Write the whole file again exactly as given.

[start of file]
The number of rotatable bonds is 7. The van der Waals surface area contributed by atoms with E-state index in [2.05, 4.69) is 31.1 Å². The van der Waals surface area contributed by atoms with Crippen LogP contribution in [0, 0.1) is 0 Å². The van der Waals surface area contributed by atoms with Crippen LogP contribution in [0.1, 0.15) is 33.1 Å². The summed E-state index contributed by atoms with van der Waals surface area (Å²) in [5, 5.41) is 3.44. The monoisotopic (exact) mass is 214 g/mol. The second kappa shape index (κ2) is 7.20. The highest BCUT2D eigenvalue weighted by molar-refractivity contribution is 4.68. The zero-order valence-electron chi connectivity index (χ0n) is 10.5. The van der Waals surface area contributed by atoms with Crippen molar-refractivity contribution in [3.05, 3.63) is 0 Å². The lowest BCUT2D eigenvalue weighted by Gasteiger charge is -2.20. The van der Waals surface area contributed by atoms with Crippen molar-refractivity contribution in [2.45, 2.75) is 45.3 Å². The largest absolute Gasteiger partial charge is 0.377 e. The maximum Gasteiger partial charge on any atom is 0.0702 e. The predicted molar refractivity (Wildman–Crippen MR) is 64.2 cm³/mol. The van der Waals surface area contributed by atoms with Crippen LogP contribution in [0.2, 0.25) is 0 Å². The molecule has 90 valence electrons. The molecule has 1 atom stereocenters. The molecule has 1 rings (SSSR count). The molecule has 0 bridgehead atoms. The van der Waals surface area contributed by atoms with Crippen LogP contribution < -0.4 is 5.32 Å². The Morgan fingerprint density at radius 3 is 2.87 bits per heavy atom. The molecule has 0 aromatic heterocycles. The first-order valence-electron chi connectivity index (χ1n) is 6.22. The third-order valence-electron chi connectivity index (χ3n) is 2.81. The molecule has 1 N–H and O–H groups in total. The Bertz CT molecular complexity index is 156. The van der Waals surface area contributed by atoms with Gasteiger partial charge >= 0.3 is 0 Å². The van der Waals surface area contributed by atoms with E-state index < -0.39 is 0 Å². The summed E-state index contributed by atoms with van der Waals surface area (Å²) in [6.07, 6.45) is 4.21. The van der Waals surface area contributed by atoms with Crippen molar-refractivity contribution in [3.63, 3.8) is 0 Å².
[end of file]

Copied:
The number of rotatable bonds is 7. The van der Waals surface area contributed by atoms with E-state index in [2.05, 4.69) is 31.1 Å². The van der Waals surface area contributed by atoms with Crippen LogP contribution in [0, 0.1) is 0 Å². The van der Waals surface area contributed by atoms with Crippen LogP contribution in [0.1, 0.15) is 33.1 Å². The summed E-state index contributed by atoms with van der Waals surface area (Å²) in [5, 5.41) is 3.44. The monoisotopic (exact) mass is 214 g/mol. The second kappa shape index (κ2) is 7.20. The highest BCUT2D eigenvalue weighted by molar-refractivity contribution is 4.68. The zero-order valence-electron chi connectivity index (χ0n) is 10.5. The van der Waals surface area contributed by atoms with Crippen molar-refractivity contribution in [3.05, 3.63) is 0 Å². The lowest BCUT2D eigenvalue weighted by Gasteiger charge is -2.20. The van der Waals surface area contributed by atoms with Crippen molar-refractivity contribution in [2.45, 2.75) is 45.3 Å². The largest absolute Gasteiger partial charge is 0.377 e. The maximum Gasteiger partial charge on any atom is 0.0702 e. The predicted molar refractivity (Wildman–Crippen MR) is 64.2 cm³/mol. The van der Waals surface area contributed by atoms with Crippen LogP contribution in [0.2, 0.25) is 0 Å². The molecule has 90 valence electrons. The molecule has 1 atom stereocenters. The molecule has 1 rings (SSSR count). The molecule has 0 bridgehead atoms. The van der Waals surface area contributed by atoms with Crippen LogP contribution < -0.4 is 5.32 Å². The Morgan fingerprint density at radius 3 is 2.87 bits per heavy atom. The molecule has 0 aromatic heterocycles. The first-order valence-electron chi connectivity index (χ1n) is 6.22. The third-order valence-electron chi connectivity index (χ3n) is 2.81. The molecule has 1 N–H and O–H groups in total. The Bertz CT molecular complexity index is 156. The van der Waals surface area contributed by atoms with Gasteiger partial charge >= 0.3 is 0 Å². The van der Waals surface area contributed by atoms with E-state index < -0.39 is 0 Å². The summed E-state index contributed by atoms with van der Waals surface area (Å²) in [6.07, 6.45) is 4.21. The van der Waals surface area contributed by atoms with Crippen molar-refractivity contribution in [3.63, 3.8) is 0 Å².